“The data in our platform tells us that our donors really chose to step up to help others in 2020. We saw increased giving across most causal areas and the average amounts given were higher than previous years. This speaks to our donors’ willingness to take their giving up a notch to help their neighbours and those in need during this very challenging year,” said Lise Owens, Research Strategist at Charitable Impact. 

During the last few months of the year when donors typically give more (often called the giving season), there was a 191% increase in giving (under $1 million) compared with the same period last year. We also saw donors returning from 2019 to give even more in 2020, as they rallied to help in a difficult year. 

Donors returned from 2019 and gave more in 2020

Charitable Impact has been growing steadily and attracting new donors as awareness grows of the benefits of giving with an Impact Account. Among a representative sample of return donors on our platform, 74% increased or kept the number of deposits to their Impact Accounts from 2019. In terms of amount of donations, in 2020, 70% increased or kept the amount of money given in 2019.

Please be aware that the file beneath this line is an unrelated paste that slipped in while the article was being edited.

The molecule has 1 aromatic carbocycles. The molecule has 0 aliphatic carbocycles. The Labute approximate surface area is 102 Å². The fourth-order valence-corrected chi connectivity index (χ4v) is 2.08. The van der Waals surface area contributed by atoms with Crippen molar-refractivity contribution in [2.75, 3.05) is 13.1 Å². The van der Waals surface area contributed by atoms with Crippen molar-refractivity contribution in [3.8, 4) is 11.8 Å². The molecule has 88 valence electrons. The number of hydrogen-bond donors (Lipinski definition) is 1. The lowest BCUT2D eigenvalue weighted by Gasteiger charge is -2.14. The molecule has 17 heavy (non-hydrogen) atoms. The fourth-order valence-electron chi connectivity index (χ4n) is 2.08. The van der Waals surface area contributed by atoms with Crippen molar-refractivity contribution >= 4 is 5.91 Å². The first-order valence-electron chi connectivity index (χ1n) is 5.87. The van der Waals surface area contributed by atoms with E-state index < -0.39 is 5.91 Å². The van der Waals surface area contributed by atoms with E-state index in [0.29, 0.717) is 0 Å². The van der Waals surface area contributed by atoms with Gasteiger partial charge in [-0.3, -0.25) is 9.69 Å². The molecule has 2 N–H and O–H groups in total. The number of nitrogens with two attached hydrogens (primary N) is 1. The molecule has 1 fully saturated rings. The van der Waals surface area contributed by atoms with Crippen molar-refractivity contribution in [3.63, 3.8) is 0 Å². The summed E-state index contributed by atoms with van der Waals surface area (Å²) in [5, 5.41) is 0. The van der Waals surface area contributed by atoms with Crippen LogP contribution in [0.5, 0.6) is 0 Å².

Most donors who returned to give in 2020 from 2019 actually increased their donations made through Charitable Impact: 70% increased the number of allocations to charities and  65% increased the dollar amount of the gifts they sent to charities from their Impact Account.

Among donors on Charitable Impact: 

  • There was a 179% increase in the total amount of money given to charities compared to 2019

Among donors who returned to give through Charitable Impact in 2020 from 2019:

  • 74% increased or kept the number of deposits to their Impact Accounts
  • 70% increased the number of gifts they made to charities from their Impact Accounts  
  • 65% increased the dollar amount of the gifts they sent to charities from their Impact Account

Donor-advised funds support giving during a crisis

As mentioned above, Charitable Impact operates as a donor-advised fund (DAF), which is like a bank account but only for charitable giving. It helps donors manage their giving more easily, regardless of what charities they want to support or how much money they give away.